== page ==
Fragmenting Linux is not the way to beat Apple
In an attempt to copycat Apple's hardware-plus-software vertical approach to the mobile market, the Linux industry is fragmenting fast and risks undermining its best chance for beating the iPhone.
The mobile Linux market has always had more variants/distributions than sense, ranging from Google Android to LiMo to Moblin (now MeeGo) to Bada to WebOS to...you name it. Whereas Linux has been a rallying force in the enterprise server market, with diverse competitors and partners collaborating on a common code base to save costs and boost innovation, in the mobile market Linux has tended toward entropy.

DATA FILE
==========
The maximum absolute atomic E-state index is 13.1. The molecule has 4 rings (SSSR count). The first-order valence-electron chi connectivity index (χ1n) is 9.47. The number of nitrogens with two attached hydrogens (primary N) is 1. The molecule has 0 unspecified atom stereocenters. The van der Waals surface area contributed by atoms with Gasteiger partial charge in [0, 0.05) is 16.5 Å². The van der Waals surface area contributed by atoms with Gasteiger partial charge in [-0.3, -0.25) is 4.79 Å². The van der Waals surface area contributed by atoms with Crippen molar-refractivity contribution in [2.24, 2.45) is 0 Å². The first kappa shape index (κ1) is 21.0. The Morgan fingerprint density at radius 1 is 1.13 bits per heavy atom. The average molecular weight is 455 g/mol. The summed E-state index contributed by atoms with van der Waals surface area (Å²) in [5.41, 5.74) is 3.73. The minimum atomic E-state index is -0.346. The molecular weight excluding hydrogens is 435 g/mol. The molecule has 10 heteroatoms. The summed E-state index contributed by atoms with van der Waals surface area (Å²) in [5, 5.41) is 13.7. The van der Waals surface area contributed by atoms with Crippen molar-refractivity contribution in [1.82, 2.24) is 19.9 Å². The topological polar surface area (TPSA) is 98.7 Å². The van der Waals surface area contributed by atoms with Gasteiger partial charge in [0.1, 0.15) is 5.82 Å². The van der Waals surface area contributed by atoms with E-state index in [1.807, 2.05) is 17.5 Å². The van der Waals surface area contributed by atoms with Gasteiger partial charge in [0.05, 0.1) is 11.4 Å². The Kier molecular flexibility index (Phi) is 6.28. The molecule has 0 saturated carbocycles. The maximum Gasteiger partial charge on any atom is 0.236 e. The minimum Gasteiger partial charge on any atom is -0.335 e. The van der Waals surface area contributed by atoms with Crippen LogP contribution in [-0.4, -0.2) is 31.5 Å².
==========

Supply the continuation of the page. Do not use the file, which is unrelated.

Such entropy is about to get worse, even as signs abound that things should be improving. First, Hewlett-Packard announced its acquisition of Palm to "double down on WebOS" development and thereby "compete aggressively in the market with Apple and Google."
Next, rumors are swirling that Motorola has bought Azingo, another mobile Linux vendor. Motorola has been a big proponent of LiMo, an attempt to corral different vendors around a common mobile Linux code base, and has also been a primary distributor of Android.